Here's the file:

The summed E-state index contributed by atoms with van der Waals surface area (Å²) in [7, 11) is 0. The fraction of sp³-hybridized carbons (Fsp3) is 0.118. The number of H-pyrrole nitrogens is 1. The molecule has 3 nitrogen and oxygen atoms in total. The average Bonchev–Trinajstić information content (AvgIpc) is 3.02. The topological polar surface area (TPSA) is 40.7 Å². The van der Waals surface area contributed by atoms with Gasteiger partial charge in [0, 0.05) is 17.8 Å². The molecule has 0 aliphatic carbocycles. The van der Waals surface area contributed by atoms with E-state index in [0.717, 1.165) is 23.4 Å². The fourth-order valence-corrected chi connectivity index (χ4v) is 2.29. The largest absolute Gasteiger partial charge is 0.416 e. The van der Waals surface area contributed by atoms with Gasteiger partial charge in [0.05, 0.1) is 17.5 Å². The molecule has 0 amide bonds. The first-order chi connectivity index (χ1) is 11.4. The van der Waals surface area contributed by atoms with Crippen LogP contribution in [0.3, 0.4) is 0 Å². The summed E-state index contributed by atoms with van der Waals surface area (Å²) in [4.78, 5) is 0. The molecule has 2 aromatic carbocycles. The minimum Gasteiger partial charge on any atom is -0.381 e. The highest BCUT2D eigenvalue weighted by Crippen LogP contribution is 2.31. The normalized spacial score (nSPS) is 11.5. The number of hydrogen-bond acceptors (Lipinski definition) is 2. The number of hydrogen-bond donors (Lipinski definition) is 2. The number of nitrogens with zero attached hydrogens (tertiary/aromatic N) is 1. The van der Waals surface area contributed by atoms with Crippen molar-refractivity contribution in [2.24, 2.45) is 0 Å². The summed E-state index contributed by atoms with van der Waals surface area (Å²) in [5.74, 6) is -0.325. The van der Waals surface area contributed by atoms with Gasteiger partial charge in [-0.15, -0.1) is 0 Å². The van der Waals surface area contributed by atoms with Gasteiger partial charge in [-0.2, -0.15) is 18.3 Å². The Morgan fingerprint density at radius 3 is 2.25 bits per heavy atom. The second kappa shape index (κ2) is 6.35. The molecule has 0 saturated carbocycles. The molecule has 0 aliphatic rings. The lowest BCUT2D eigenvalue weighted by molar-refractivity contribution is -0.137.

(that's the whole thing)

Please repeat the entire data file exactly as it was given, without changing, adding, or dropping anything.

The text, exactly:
The summed E-state index contributed by atoms with van der Waals surface area (Å²) in [7, 11) is 0. The fraction of sp³-hybridized carbons (Fsp3) is 0.118. The number of H-pyrrole nitrogens is 1. The molecule has 3 nitrogen and oxygen atoms in total. The average Bonchev–Trinajstić information content (AvgIpc) is 3.02. The topological polar surface area (TPSA) is 40.7 Å². The van der Waals surface area contributed by atoms with Gasteiger partial charge in [0, 0.05) is 17.8 Å². The molecule has 0 aliphatic carbocycles. The van der Waals surface area contributed by atoms with E-state index in [0.717, 1.165) is 23.4 Å². The fourth-order valence-corrected chi connectivity index (χ4v) is 2.29. The largest absolute Gasteiger partial charge is 0.416 e. The van der Waals surface area contributed by atoms with Gasteiger partial charge in [0.05, 0.1) is 17.5 Å². The molecule has 0 amide bonds. The first-order chi connectivity index (χ1) is 11.4. The van der Waals surface area contributed by atoms with Crippen LogP contribution in [0.3, 0.4) is 0 Å². The summed E-state index contributed by atoms with van der Waals surface area (Å²) in [4.78, 5) is 0. The molecule has 2 aromatic carbocycles. The minimum Gasteiger partial charge on any atom is -0.381 e. The highest BCUT2D eigenvalue weighted by Crippen LogP contribution is 2.31. The normalized spacial score (nSPS) is 11.5. The number of hydrogen-bond acceptors (Lipinski definition) is 2. The number of hydrogen-bond donors (Lipinski definition) is 2. The number of nitrogens with zero attached hydrogens (tertiary/aromatic N) is 1. The van der Waals surface area contributed by atoms with Crippen molar-refractivity contribution in [2.24, 2.45) is 0 Å². The summed E-state index contributed by atoms with van der Waals surface area (Å²) in [5.74, 6) is -0.325. The van der Waals surface area contributed by atoms with Gasteiger partial charge in [-0.15, -0.1) is 0 Å². The van der Waals surface area contributed by atoms with Gasteiger partial charge in [-0.2, -0.15) is 18.3 Å². The Morgan fingerprint density at radius 3 is 2.25 bits per heavy atom. The second kappa shape index (κ2) is 6.35. The molecule has 0 saturated carbocycles. The molecule has 0 aliphatic rings. The lowest BCUT2D eigenvalue weighted by molar-refractivity contribution is -0.137.